The International Development Law Organization, a group that offers legal expertise and resources to governments and civil society groups, said earlier this month that it compared Somalia's draft constitution for the presence of fundamental rights to those from 53 of the 56 member states of the Organization of the Islamic Conference, as well as the constitutions of Italy and the U.S.
"Notably, across the 45 fundamental rights surveyed, the draft Somali constitution guarantees 36, which places Somalia in the top five of the countries surveyed in terms of these rights," the group said. "The Somali (draft constitution) guarantees six more fundamental rights than the Constitution of Italy, and 15 more than the Constitution of the United States of America."
For all of the rights that the constitution enshrines, its most controversial issue for some members of the constituent assembly is that it does not expressly cite Mogadishu as Somalia's capital.
"Mogadishu has been Somalia's capital for the past hundreds of years and that has been stipulated in all of Somalia's constitutions and charters," Yusuf Nor, a high school teacher in Mogadishu said. "Why not just say Mogadishu is the capital of Somalia? What is the problem with that?"
Somalia adopted an initial constitution after gaining independence from Britain and Italy in 1960 and updated it in 1979. But Somalia's government structure broke down completely in 1991, when the country fell into civil war, and the country has not seen a true federal government since.
The international community is now working to help legitimize a new federal government that can assert control over the country, a task made more difficult by years of warfare and corruption.
Also, the new draft constitution appears to make promises that will be hard for the government to keep. In a country where basic needs like food are not always met, the constitution says that every person has the right to clean, potable water. Every person has the right to health care, even if they can't pay for it, the draft says, another difficult-to-fulfill promise.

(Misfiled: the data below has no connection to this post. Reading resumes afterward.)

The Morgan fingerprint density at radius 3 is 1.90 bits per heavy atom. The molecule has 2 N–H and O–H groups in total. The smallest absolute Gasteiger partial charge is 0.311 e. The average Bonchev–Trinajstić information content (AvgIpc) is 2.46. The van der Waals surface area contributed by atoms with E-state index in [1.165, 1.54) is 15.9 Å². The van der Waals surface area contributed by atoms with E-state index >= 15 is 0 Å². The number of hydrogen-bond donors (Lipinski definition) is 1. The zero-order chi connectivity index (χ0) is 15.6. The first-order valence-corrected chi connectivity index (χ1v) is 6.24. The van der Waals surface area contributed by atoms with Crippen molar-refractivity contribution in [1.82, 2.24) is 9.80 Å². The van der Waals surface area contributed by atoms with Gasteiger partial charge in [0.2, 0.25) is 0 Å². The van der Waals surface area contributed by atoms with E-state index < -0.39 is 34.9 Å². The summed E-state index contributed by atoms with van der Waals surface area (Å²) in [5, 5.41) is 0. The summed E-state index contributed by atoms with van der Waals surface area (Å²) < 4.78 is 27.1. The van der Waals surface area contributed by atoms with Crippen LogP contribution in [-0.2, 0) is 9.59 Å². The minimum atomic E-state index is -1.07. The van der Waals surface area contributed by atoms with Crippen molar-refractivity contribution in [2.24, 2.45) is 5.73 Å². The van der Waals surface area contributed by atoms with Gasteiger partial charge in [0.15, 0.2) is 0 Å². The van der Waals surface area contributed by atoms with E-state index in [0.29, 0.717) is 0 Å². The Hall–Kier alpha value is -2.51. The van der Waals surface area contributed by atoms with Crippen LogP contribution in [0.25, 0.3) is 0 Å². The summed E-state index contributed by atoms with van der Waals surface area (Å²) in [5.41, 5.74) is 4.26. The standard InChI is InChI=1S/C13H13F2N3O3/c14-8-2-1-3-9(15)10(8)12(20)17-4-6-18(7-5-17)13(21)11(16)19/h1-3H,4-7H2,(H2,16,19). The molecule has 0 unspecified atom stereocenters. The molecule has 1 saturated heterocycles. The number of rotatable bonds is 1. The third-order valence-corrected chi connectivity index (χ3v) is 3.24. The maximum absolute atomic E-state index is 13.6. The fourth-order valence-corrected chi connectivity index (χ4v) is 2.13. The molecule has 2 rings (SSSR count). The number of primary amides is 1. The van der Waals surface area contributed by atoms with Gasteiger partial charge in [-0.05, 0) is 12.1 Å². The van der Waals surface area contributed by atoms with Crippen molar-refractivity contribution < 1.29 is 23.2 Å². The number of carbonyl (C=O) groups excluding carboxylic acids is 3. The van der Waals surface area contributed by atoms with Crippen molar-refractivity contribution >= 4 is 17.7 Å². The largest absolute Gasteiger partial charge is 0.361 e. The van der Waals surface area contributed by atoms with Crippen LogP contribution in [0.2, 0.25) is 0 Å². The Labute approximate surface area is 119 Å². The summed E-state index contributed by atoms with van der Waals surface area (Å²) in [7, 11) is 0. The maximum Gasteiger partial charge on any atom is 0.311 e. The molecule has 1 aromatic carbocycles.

No marriage is legal without the consent of both the man and the woman, it says. No child may perform work that is not suitable for a child's age - another clause that defies reality in a country where an enormous number of children work. Each child is to be protected from armed conflict, it says. Somalia has a history of child soldiers on both the government and insurgent side.
"All citizens, regardless of sex, religion, social or economic status, political opinion, clan, disability, occupation, birth or dialect shall have equal rights and duties before the law," it says. Circumcision of girls is "a cruel and degrading customary practice, and is tantamount to torture. The circumcision of girls is prohibited."
The draft constitution says that abortion is contrary to Shariah law and is prohibited "except in cases of necessity, especially to save the life of the mother."
Sheema Sen Gupta, head of child protection at UNICEF Somalia, lauded the government's work to ban female circumcision. "There is however a need now to work closely with the religious leaders who have been very supportive of our efforts to end this practice and with community elders to ensure that it is abandoned as soon as possible," she said.—www.shafaqna.com/english
Source: AP News